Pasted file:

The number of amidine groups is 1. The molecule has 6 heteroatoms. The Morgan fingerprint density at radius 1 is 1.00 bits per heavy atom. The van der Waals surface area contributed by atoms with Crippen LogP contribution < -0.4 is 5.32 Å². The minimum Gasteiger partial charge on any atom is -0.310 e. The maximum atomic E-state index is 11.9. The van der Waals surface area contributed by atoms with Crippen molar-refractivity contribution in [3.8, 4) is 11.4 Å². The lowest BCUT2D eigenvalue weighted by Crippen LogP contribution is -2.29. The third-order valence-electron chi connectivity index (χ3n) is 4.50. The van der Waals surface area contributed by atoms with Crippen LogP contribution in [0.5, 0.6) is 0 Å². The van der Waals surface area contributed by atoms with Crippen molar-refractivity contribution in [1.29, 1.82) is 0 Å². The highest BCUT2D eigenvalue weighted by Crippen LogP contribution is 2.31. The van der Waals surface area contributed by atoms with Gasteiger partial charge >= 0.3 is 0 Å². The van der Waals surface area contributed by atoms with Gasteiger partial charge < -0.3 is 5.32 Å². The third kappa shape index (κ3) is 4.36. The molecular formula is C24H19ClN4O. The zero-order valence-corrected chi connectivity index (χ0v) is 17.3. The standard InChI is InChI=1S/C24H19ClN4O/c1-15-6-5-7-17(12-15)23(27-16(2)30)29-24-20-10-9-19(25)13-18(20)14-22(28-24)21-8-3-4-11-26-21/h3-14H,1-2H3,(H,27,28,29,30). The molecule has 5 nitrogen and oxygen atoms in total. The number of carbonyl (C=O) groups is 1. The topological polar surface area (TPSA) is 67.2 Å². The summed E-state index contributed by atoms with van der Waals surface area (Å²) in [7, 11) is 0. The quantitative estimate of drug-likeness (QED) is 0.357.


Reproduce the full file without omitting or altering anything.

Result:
The number of amidine groups is 1. The molecule has 6 heteroatoms. The Morgan fingerprint density at radius 1 is 1.00 bits per heavy atom. The van der Waals surface area contributed by atoms with Crippen LogP contribution < -0.4 is 5.32 Å². The minimum Gasteiger partial charge on any atom is -0.310 e. The maximum atomic E-state index is 11.9. The van der Waals surface area contributed by atoms with Crippen molar-refractivity contribution in [3.8, 4) is 11.4 Å². The lowest BCUT2D eigenvalue weighted by Crippen LogP contribution is -2.29. The third-order valence-electron chi connectivity index (χ3n) is 4.50. The van der Waals surface area contributed by atoms with Crippen LogP contribution in [0.5, 0.6) is 0 Å². The van der Waals surface area contributed by atoms with Crippen molar-refractivity contribution in [1.29, 1.82) is 0 Å². The highest BCUT2D eigenvalue weighted by Crippen LogP contribution is 2.31. The van der Waals surface area contributed by atoms with Gasteiger partial charge >= 0.3 is 0 Å². The van der Waals surface area contributed by atoms with Gasteiger partial charge < -0.3 is 5.32 Å². The third kappa shape index (κ3) is 4.36. The molecular formula is C24H19ClN4O. The zero-order valence-corrected chi connectivity index (χ0v) is 17.3. The standard InChI is InChI=1S/C24H19ClN4O/c1-15-6-5-7-17(12-15)23(27-16(2)30)29-24-20-10-9-19(25)13-18(20)14-22(28-24)21-8-3-4-11-26-21/h3-14H,1-2H3,(H,27,28,29,30). The molecule has 5 nitrogen and oxygen atoms in total. The number of carbonyl (C=O) groups is 1. The topological polar surface area (TPSA) is 67.2 Å². The summed E-state index contributed by atoms with van der Waals surface area (Å²) in [7, 11) is 0. The quantitative estimate of drug-likeness (QED) is 0.357.